For POWs, liberation and food a dream-come-true

By Kathy Helms-Hughes

Last in a series

   Weak and half-starved, Wright Swanay arrived at Stalag-7A in Moosburg, Germany, after 19 days of marching. His buddy, Sonny Mottern, finally made it there too. But after their brief encounter on the road to the prisoner-of-war camp, neither of the Carter County men could find each other again once inside.
   Stalag-7A was surrounded by barbed wire, which to Mottern looked 16 feet high.
   "The prison barracks were so full when we got there, we just slept where we could," Swanay said. He has a picture which appeared in a magazine that shows emaciated POWs behind the wire, sitting on bales of straw. In the background stands Swanay himself, thin and shirtless.
   "They were bringing all of the POWs in to the same camp," according to Mottern. "About 10,000 Americans, besides up to 20,000 to 30,000 other nationalities."
   Fortunately for them, Gen. George Patton's army and liberation were only days away.
   Inside the camp, there was nowhere to go. "We just milled around," Swanay said, and talked and dreamed of what they were going to do when they were free.
   According to Mottern, no one talked about women. "Sex was never mentioned. We all talked about what we were going to cook up when we got home. My recipe was chocolate hot cakes. I'd never seen one, but I wanted me one."
   One soldier made a list of every candy bar he could think of, according to Swanay. "He'd come up and he'd hand you the list and say, 'Look that over and if you think of a candy bar that ain't on that list ...' Well, I didn't want to read that, all of them candy bars.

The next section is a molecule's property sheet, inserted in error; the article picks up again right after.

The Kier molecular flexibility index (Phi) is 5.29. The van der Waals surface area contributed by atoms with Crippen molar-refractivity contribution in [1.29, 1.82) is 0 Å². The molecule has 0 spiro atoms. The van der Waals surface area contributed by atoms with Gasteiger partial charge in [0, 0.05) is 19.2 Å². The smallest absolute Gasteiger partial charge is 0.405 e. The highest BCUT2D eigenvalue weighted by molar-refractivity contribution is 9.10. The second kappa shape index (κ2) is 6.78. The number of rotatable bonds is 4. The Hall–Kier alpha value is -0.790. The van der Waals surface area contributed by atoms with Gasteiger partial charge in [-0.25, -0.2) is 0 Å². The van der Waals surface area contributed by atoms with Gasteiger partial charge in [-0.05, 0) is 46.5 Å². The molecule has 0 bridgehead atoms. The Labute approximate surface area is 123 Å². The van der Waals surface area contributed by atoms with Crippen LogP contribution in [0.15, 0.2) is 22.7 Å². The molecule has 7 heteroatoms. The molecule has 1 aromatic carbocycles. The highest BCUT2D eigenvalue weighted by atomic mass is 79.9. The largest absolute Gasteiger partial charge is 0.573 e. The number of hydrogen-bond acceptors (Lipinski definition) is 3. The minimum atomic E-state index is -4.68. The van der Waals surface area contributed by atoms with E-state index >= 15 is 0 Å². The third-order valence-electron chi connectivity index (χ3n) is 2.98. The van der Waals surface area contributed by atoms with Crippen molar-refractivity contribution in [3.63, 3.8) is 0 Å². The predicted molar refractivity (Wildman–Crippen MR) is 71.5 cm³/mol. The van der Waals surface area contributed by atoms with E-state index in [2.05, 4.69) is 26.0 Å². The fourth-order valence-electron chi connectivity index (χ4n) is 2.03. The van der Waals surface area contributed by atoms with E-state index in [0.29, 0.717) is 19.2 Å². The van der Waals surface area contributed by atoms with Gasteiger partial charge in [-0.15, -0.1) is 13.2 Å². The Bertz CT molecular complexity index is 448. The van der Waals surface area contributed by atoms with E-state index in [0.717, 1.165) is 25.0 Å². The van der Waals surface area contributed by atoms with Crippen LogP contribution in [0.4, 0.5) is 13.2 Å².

"He'd talk about Jimmy's Chicken Shack right outside of St. Louis -- all of the chicken you could eat for $1.25. 'When I get home, I'm going to go to Jimmy's Chicken and eat all of his chicken.' That's all he'd talk about: Food."
   Swanay tried not to think about it, but he'd catch himself thinking, "What time is it back home? It's 12 o'clock. Mom's putting dinner on the table. Of course, Sonny's mom and my mom were both good cooks.
   "You'd think about what all they had on the table. You didn't want to think about it, but you couldn't help it. Ham and eggs for breakfast, biscuits and gravy -- you'd drive yourself crazy.
   "When we got home, they fixed my first meal and it was a mountain of food. I could just eat the tops off a pile of mashed potatoes. My stomach had shrunk and wouldn't hold it. And they'd say, 'Eat, eat, eat.' I said, 'I can't, I can't.' They didn't understand. They thought I thought it was no good or something," Swanay said.
   Not only were the POWs half-starved, they were also covered with lice, crabs and other insects.
   Mottern said, "One boy told me he could see them under his pants a crawling. I had them all over me. They sprayed us just like they would a bunch of flies when we got liberated."
   Swanay had two showers during the 10 months he was a prisoner of war. "I hadn't ever heard about the gas chambers. I didn't know about them or I'd have been scared to death to take a shower," he said.
   During the 132 days Mottern spent as a POW, he also had two showers. "Both of them were in cold water. I had no soap, had no towels, and had to put back on the same lousy clothes -- and it was the dead of winter," he said.